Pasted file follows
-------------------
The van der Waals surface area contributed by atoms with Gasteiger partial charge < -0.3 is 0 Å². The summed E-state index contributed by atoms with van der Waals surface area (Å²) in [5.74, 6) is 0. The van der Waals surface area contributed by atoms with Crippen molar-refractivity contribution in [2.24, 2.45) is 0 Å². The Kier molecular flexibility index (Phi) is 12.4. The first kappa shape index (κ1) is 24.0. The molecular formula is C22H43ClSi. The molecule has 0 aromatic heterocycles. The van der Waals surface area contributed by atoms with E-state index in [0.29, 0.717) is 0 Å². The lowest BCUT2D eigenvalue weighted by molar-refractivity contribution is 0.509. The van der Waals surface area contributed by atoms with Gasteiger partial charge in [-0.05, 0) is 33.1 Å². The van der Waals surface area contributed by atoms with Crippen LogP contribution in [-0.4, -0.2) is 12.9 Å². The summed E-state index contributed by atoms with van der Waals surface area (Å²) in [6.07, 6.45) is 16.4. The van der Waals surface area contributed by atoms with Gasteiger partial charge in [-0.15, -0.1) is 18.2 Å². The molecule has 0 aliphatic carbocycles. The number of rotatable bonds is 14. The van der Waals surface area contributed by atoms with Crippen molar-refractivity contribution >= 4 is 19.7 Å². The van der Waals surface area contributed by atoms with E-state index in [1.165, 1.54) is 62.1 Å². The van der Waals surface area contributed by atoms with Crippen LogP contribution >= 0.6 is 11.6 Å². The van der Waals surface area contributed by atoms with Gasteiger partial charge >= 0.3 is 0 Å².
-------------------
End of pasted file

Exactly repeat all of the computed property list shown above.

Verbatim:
The van der Waals surface area contributed by atoms with Gasteiger partial charge < -0.3 is 0 Å². The summed E-state index contributed by atoms with van der Waals surface area (Å²) in [5.74, 6) is 0. The van der Waals surface area contributed by atoms with Crippen molar-refractivity contribution in [2.24, 2.45) is 0 Å². The Kier molecular flexibility index (Phi) is 12.4. The first kappa shape index (κ1) is 24.0. The molecular formula is C22H43ClSi. The molecule has 0 aromatic heterocycles. The van der Waals surface area contributed by atoms with E-state index in [0.29, 0.717) is 0 Å². The lowest BCUT2D eigenvalue weighted by molar-refractivity contribution is 0.509. The van der Waals surface area contributed by atoms with Gasteiger partial charge in [-0.05, 0) is 33.1 Å². The van der Waals surface area contributed by atoms with Crippen LogP contribution in [-0.4, -0.2) is 12.9 Å². The summed E-state index contributed by atoms with van der Waals surface area (Å²) in [6.07, 6.45) is 16.4. The van der Waals surface area contributed by atoms with Gasteiger partial charge in [-0.15, -0.1) is 18.2 Å². The molecule has 0 aliphatic carbocycles. The number of rotatable bonds is 14. The van der Waals surface area contributed by atoms with Crippen molar-refractivity contribution >= 4 is 19.7 Å². The van der Waals surface area contributed by atoms with E-state index in [1.165, 1.54) is 62.1 Å². The van der Waals surface area contributed by atoms with Crippen LogP contribution >= 0.6 is 11.6 Å². The van der Waals surface area contributed by atoms with Gasteiger partial charge >= 0.3 is 0 Å².